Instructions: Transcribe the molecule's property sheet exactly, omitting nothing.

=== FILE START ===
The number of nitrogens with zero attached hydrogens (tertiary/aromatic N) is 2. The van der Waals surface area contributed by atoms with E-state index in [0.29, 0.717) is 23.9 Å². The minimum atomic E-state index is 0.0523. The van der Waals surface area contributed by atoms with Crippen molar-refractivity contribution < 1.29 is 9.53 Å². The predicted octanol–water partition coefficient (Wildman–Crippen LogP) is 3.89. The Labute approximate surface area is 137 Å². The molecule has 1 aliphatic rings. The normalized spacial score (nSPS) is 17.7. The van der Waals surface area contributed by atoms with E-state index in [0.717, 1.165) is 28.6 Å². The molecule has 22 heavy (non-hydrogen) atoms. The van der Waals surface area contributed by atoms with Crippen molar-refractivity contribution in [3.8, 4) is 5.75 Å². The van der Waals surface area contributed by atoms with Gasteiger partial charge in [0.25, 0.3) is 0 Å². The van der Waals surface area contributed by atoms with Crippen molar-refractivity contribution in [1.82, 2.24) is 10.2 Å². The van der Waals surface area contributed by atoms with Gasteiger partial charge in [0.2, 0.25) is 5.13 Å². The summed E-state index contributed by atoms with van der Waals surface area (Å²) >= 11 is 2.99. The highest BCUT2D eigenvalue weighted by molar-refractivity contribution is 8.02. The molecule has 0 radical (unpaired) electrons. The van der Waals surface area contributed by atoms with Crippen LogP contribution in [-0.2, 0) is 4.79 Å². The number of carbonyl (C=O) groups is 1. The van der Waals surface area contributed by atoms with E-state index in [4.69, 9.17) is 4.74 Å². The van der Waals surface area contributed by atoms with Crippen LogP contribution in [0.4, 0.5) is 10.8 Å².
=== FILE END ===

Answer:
The number of nitrogens with zero attached hydrogens (tertiary/aromatic N) is 2. The van der Waals surface area contributed by atoms with E-state index in [0.29, 0.717) is 23.9 Å². The minimum atomic E-state index is 0.0523. The van der Waals surface area contributed by atoms with Crippen molar-refractivity contribution < 1.29 is 9.53 Å². The predicted octanol–water partition coefficient (Wildman–Crippen LogP) is 3.89. The Labute approximate surface area is 137 Å². The molecule has 1 aliphatic rings. The normalized spacial score (nSPS) is 17.7. The van der Waals surface area contributed by atoms with E-state index in [0.717, 1.165) is 28.6 Å². The molecule has 22 heavy (non-hydrogen) atoms. The van der Waals surface area contributed by atoms with Crippen molar-refractivity contribution in [3.8, 4) is 5.75 Å². The van der Waals surface area contributed by atoms with Gasteiger partial charge in [0.25, 0.3) is 0 Å². The van der Waals surface area contributed by atoms with Crippen molar-refractivity contribution in [1.82, 2.24) is 10.2 Å². The van der Waals surface area contributed by atoms with Gasteiger partial charge in [0.2, 0.25) is 5.13 Å². The summed E-state index contributed by atoms with van der Waals surface area (Å²) >= 11 is 2.99. The highest BCUT2D eigenvalue weighted by molar-refractivity contribution is 8.02. The molecule has 0 radical (unpaired) electrons. The van der Waals surface area contributed by atoms with Crippen LogP contribution in [-0.2, 0) is 4.79 Å². The number of carbonyl (C=O) groups is 1. The van der Waals surface area contributed by atoms with E-state index in [4.69, 9.17) is 4.74 Å². The van der Waals surface area contributed by atoms with Crippen LogP contribution in [0.4, 0.5) is 10.8 Å².